When it comes to risks and side effects you should consult your piercer
Is piercing dangerous?
YES. You are letting a stranger make a hole in your body with a needle and insert a piece of jewelry through it.
How would you react if a random person in the street stuck a needle in you? Would you be delighted and give him money for it?
In other words, YES, an intervention of this kind always presents a danger, be it deliberate or not.
NO, in my experience, piercing poses NO RISK, if it is done properly and hygienically, using sterilized jewelry, tools, disposable needles, gloves, compresses, etc.
Piercing done by a professional is not dangerous.
That said, it is my duty to explain to you the side effects that can arise as a result of a piercing procedure, even if it is done professionally:
This is an issue that arises frequently in my professional life, and one that I would like address generally, medically, and as a piercer.
Proud flesh, or caro luxurians is an excessive growth of flesh and skin which can set in following a piercing, specifically during its healing phase.
Proud flesh tends to occur more frequently in ear cartilage or nostril piercings than in other parts of the body.
I have rarely seen it with piercings in the labia majora (outer lips), and occasionally I have seen it in other regions of the body.
The reason that proud flesh occurs more often in the ear and the nose is simply because it is cartilage tissue that is being penetrated. Proud flesh is a result of wounds, and in this case piercing wounds, and involves skin cells and capillaries (more on this later). The angle of the piercing canal and the technique employed in the procedure affect the formation of proud flesh. Therefore, depending on the piercer, it can arise more or less frequently.
This means that the piercer can have a direct influence on its formation, or at least what she does can facilitate or inhibit this process (that is also why you should never pierce yourself or use a piercing gun).
But even the best piercers cannot always control the outcome, and it often comes down to the follow-up care, the customer’s predisposition, the type of jewelry employed, and other factors of this kind.
In general, proud flesh does not become inflamed and doesn’t produce pus. It does frequently bleed, however, and ends up forming a yellow scab from the exudate. This makes it look as if the piercing is in danger of suppurating (producing pus).
There are no medical or health reasons to remove proud flesh. But because nobody likes it and it can be unsightly, patients wish to get rid of it as quickly as possible.
As mentioned above, proud flesh can be removed WITHOUT surgery. You have every right to consult a dermatologist if you wish of course, but as a piercer I would advise you against it. In my experience (what my customers tell me), most doctors fail to recognize proud flesh as such and do not know how to treat it. Their standard response is, “Remove the piercing”, and although this will solve the problem in the long run, it is not necessary. Others prescribe powerful antibiotics, which is hardly useful since it is not a bacterial infection. Some doctors try to burn it away chemically or cut it away, and it usually comes right back.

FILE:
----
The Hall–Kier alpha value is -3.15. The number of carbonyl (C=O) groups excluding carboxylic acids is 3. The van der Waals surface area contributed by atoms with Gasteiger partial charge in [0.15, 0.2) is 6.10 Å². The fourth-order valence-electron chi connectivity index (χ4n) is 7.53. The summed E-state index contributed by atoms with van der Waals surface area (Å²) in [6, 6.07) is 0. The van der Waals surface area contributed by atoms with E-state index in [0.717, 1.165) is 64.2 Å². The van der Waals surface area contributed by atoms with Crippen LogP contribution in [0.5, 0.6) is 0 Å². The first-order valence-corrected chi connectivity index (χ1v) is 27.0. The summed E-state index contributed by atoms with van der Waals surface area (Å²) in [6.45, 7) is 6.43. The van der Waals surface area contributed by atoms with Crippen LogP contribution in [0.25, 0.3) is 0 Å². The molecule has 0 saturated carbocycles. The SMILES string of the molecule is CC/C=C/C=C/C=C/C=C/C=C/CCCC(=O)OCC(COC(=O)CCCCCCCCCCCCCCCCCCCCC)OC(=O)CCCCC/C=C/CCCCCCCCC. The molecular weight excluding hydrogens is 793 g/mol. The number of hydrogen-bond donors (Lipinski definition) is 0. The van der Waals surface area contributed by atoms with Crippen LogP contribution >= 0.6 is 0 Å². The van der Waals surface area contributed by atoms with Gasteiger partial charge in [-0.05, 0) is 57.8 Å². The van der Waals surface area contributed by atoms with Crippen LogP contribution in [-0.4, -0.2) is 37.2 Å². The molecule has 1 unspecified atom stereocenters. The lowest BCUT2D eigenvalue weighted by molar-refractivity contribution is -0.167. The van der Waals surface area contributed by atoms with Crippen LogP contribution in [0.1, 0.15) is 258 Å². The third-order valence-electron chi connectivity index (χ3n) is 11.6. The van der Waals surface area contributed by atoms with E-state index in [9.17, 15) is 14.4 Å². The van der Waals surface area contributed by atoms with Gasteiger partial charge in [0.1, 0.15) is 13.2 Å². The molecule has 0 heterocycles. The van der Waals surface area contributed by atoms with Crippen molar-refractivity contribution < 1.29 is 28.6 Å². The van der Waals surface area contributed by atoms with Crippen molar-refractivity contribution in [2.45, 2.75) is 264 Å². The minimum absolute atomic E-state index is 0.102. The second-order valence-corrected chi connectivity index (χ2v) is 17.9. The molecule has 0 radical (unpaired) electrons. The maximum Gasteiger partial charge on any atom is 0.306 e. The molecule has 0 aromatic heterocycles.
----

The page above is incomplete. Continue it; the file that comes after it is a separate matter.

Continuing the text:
In my experience, proud flesh can generally be removed painlessly and without leaving scars, provided one administers the right treatment with the right means (sometimes changing the material of the jewel is necessary).
Under no circumstances should the customer try to squeeze it out, puncture it, burn it or treat with random products, but should consult a professional piercer, who can then decide whether to refer the person to a doctor or not.
It usually takes our customers 14 days to treat a case of proud flesh, so there is no cause for alarm.
In medical terms, proud flesh or caro luxurians is an excess of granulation tissue.
Granulation in dermatology is defined as the formation of connective tissue. Due to the healing of the wound after a piercing procedure, the connective tissue is well supplied with blood, that is, it contains a profusion of capillaries. Due to the abundance of capillaries, the surface appears raw and blistered, in other words, granulated. That is why proud flesh is also termed granulation tissue.
Piercing creates a wound; the edges of the wound split slightly (invisible to the eye, and the needle, angle of penetration and technique can have considerable influence here). It is during the wound-healing process (usually 10 days or more) that proud flesh can occur.
In many cases granulation can arise but clear up by itself without the person noticing it; it is when the granulation is excessive that one is dealing with proud flesh.
Proud flesh is a rare occurrence at our studio. It can happen a few days after the piercing, however, and with the proper treatment will heal within days and will not leave any permanent scars.
Proud flesh can also occur after a few months, that is, before or after switching the jewelry, even if the wound itself has healed correctly.
Why is that? Simply because, as described above, proud flesh can occur within the context of the healing process. Thus, if a healed piercing is wounded again, that wound needs to heal again in turn. If the edges of the wound begin to split, then it can lead to proud flesh.
A wound can be caused by a snag, a sudden tug at the jewel, a poorly executed switch of jewelry, etc. That is why it is even more important that you let the piercer change the piece of jewelry after the established time frame and do not try to do it yourself.
If you should have any questions on the topic of proud flesh, please come and speak with us in our studio.